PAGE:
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The Stock Market Can Be a Humbling Place

Robert Burgess
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The Stock Market Can Be a Humbling Place

(Bloomberg Opinion) -- It was only last week that the S&P 500 Index was near its highest levels since July after recovering from its August sell-off. The thinking was that better-than-forecast data on housing, factory orders and industrial production meant talk of a looming recession was overdone. This week showed that those signs of resilience may have been little more than a mirage. 

On Thursday, two days after a factory index from the Institute for Supply Management indicated a deepening contraction for manufacturing, the group said its services gauge for September fell to its lowest level since August 2016, well below the most pessimistic forecast in a Bloomberg survey. While the S&P 500 did erase an intraday decline of as much as 1.1% to end the day up 0.80% in its biggest gain since Sept. 5, there’s a simple explanation. In short, it’s a sign that investors expect the Federal Reserve may get more aggressive in its response to the slowdown (also note, the market is still down for the week). As FTN Financial economist Chris Low figures, the Fed will look at this week’s data, especially those that suggest the consumer is losing strength, and figure that it has no choice but to finally get ahead of the problem with a powerful policy response that may mean a 50-basis-point cut in interest rates later this month. After all, equities fell after the Fed cut rates only by 25 basis points in July 31 and Sept. 18. “The Fed missed their September opportunity, but it is not necessarily too late to act forcefully in October,” Low wrote in a note to clients Thursday. “Keep kicking the can with timid policy responses for too long, however, and there will be a recession.” To be sure, even if the Fed decided to go that route and cut rates by 50 basis points, it would need to do so in a manner that calmed rather than spooked markets. 

“The Fed is walking a delicate line now,” Low added. “On one side, they do not want to risk sparking fear by talking up economic risks and acting precipitously. On the other hand, they risk further undermining confidence if they appear oblivious of risks and fail to act aggressively enough. It’s a tough line to walk, but some reassurance the Fed cares enough to act forcefully would be welcome now.”

THE SMART MONEY WANTS TO STAY THAT WAYIn terms of magnitude, the 3.56% drop in the S&P 500 from last month’s high on Sept. 12 isn’t alarming. It’s milder than the two previous prolonged declines this year that raised alarm bells: the 6% slump between July 26 and Aug. 5, and the 6.83% tumble between May 3 and June 3. What’s different this time is that the so-called smart money isn’t as confident that equities will bounce back. That can be seen in the Smart Money Flow Index, which tracks action in the Dow Jones Industrial Average during the first half hour of trading and the last hour. The idea is that trading in the first 30 minutes represents emotional buying, driven by greed and fear of the crowd based on good and bad news, as well as a lot of buying on market orders and short-covering. The “smart money,” though, waits until the end of trading to place big bets, when there is less “noise.” That index on Wednesday dropped to its lowest since March, a sign of caution. “Stock investors don’t like that the doom and gloom in the manufacturing sector is starting to infect the bigger part of the economy that employs millions of workers in services industries including health care, retailing, business administration, accounting, computer services on and on,” said Chris Rupkey, the chief financial economist at MUFG Union Bank.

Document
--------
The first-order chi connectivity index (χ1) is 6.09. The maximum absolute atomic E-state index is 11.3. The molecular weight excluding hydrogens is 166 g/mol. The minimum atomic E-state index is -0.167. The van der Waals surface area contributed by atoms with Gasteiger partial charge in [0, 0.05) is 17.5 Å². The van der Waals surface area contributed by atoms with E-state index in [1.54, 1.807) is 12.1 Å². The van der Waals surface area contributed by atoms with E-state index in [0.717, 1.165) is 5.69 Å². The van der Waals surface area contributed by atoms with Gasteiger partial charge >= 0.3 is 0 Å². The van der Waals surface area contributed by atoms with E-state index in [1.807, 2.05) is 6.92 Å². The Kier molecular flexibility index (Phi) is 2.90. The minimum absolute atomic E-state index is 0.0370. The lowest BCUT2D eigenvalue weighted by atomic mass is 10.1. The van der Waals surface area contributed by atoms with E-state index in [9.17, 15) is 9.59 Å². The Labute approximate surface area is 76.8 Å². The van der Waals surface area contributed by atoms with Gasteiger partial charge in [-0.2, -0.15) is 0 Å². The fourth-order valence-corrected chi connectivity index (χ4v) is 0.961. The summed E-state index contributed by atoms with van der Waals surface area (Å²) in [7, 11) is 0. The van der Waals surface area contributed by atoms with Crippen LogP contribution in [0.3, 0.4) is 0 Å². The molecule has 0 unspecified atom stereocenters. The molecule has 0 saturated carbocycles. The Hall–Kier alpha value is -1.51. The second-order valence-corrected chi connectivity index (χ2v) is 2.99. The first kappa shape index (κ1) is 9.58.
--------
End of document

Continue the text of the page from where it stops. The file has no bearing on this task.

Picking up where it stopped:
WHY ARE BANKS SO JITTERY?The CBOE Volatility Index, commonly known as the “VIX,” is nicknamed “the fear gauge.” The measure tracks implied volatility in the stock market, and the higher it goes, the more “fear” there is perceived to be among investors. But there are many other “fear” gauges in markets, and one that looks particularly troubling right now is overnight bank funding costs. Those have been slowly rising from a recent low of 15.6 basis points in May, but spiked higher to 45.2 basis points in mid-September during the turmoil in the repo, or repurchase agreement, market. That put them at about the highest since the European sovereign debt crisis in 2011 and 2012. The initial speculation was that the jump higher in bank funding costs was related to what was happening in the repo market. But repo rates have since come back down, and yet bank funding costs have remained elevated. On the face of it, this suggests banks, which have more insight into the economy and financial system than any other sector, are more wary of lending to each other. Nobody is predicting a banking crisis, but with the Fed likely to continue cutting rates and the economy slowing, it’s clear that the outlook for the industry isn’t getting any brighter. On Thursday, the analysts at Keefe, Bruyette & Woods Inc., which specializes in financial firms, lowered their earnings-per-share estimates for Citigroup Inc., Goldman Sachs Group Inc., JPMorgan Chase & Co., Morgan Stanley and Wells Fargo & Co.